ZURICH (Reuters) - Beleaguered FIFA president Sepp Blatter has taken plenty of blows over the last few weeks, but the snub delivered by the Nobel Peace Center may be painful for a man who gives the impression that he wants to be seen as a statesman.
Blatter, immensely proud of being the first FIFA president to take the World Cup to Africa when South Africa hosted the tournament in 2010, has long harbored lofty ambitions about soccer contributing to world peace and social harmony.
He used to refer to the late former South Africa President Nelson Mandela as "my friend Madiba", the Xhosa clan name by which he was affectionately known, and has spent two years trying to thrash out a truce between the soccer associations of Israel and Palestine.
During a meeting with Pope Francis, he told the pontiff that soccer was about “bringing people together, uniting people, constructing bridges".
An interview with the Swiss SonntagsZeitung summed up his view that soccer is more than just 22 players kicking a ball around a field.
"Soccer must play a socio-cultural role. We reach 1.6 billion people," he said. "Thanks to the positive emotions that soccer triggers, FIFA is more influential than any country on Earth and any religion. We move masses. We want to use that to create more peace, justice and health in the world."
Blatter has toured the world spreading his message, meeting dozens of state presidents, and a visit to Tajikistan last year was fairly typical.
"A meeting with Tajikistan’s President Emomali Rahmon in Dushanbe’s Palace of Nations and a visit to the Super Cup final between FC Ravshan Kulob and FC Istiklol on Tuesday evening kick-started the visit," said FIFA's website.
Blatter said: “When I first visited Tajikistan in 2004, the country was recovering from civil war. Nowadays I’m proud to see how soccer has played an important role in bringing hope and education to thousands of Tajiks.”
He has often talked proudly of how Iraq won the Asian championship in 2007 and recently said that soccer was above the brutal conflict in Syria and Iraq.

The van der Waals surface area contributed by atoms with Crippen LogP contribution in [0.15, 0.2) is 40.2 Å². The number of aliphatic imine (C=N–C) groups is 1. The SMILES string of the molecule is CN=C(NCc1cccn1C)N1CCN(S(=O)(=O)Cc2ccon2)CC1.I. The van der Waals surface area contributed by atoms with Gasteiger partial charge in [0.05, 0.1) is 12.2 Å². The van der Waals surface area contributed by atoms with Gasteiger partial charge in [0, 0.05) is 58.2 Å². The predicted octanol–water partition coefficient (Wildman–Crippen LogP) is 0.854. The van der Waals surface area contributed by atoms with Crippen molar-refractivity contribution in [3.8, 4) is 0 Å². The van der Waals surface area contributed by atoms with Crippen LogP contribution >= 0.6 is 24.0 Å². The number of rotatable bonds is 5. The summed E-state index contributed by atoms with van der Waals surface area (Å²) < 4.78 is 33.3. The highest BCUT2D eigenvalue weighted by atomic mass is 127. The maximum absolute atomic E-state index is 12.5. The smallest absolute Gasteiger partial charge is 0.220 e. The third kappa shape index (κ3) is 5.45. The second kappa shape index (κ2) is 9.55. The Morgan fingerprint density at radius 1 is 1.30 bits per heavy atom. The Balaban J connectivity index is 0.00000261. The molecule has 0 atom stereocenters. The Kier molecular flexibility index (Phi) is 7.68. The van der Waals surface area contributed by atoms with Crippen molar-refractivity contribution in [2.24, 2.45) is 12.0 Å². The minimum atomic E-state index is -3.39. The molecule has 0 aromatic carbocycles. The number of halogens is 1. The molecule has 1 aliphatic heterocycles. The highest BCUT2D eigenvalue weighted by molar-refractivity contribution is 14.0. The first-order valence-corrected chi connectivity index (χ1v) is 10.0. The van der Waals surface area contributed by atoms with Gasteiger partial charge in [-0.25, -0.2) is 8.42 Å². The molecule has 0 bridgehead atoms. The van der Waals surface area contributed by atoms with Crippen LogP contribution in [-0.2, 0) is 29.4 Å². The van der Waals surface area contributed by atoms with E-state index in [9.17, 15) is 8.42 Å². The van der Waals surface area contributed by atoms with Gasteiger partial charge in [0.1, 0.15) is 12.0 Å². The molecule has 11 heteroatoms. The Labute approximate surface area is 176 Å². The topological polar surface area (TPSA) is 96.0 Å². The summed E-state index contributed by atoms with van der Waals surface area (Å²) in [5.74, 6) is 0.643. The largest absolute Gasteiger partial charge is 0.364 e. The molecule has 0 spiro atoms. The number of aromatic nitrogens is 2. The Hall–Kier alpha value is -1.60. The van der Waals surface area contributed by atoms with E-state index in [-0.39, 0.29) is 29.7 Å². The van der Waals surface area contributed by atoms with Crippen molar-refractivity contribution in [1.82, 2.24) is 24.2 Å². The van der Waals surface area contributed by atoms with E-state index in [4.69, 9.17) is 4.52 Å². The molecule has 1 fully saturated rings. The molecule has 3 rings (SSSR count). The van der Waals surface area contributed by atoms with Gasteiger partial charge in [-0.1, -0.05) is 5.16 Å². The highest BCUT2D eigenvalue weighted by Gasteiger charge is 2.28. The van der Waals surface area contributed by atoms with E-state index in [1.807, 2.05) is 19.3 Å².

"Soccer has never been the objective of any attack in this region," he said. "Soccer is respected, it is connecting people and this will be the same with the World Cup.
"I'm sure soccer is stronger than any other movement and I'm looking at the geopolitical map today, toward Afghanistan, toward Iraq, toward Syria, toward Palestine, in these countries soccer is played.
"Syria, in such a difficult situation, yet the under 17 team has qualified for the World Cup in Chile this year, this shows what soccer is."
Even amid the corruption crisis which erupted at the end of May, Blatter was intent on ending the dispute in which Palestine accused Israel of hampering the movement of their players, officials and equipment into the Palestinian territories.
He met Israel's Prime Minister Benjamin Netanyahu and Palestinian President Mahmoud Abbas and was clearly proud after Palestine dropped a motion at the FIFA Congress asking for Israel to be suspended from international soccer.
Instead, FIFA agreed to send observers to monitor the freedom of players and officials to travel to and from the Israeli-occupied Palestinian territories
One of Blatter's favorite initiatives was the so-called Handshake for Peace, developed in cooperation with the Nobel Peace Center.
For three years, Blatter had exhorted those present to share in a handshake at almost every public appearance he has made since the initiative got off the ground in 2012.
FIFA describe the handshake as "a gesture of friendship and respect intended to inspire the world to unite in peace, solidarity and fair play" and “part of its mission to build a better future through soccer".
Yet, on Monday, the NPC, without giving a reason, said it would terminate the agreement "as soon as circumstances allow".
The announcement came amid an FBI is investigation into bribery and corruption involving FIFA officials, including scrutiny of how FIFA awarded the 2018 and 2022 World Cup hosting rights to Russia and Qatar.
The bitterness was palpable as FIFA reacted and even hit back at the NPC on Tuesday with an unusually strongly-worded statement.
"FIFA is reluctant to accept this unilateral approach on what is a joint initiative between the soccer community and the Nobel Peace Center (NPC)," it said.
"This action does not embody the spirit of fair play especially as it obstructs the promotion of the key values of peace-building and anti-discrimination."
Editing by Toby Davis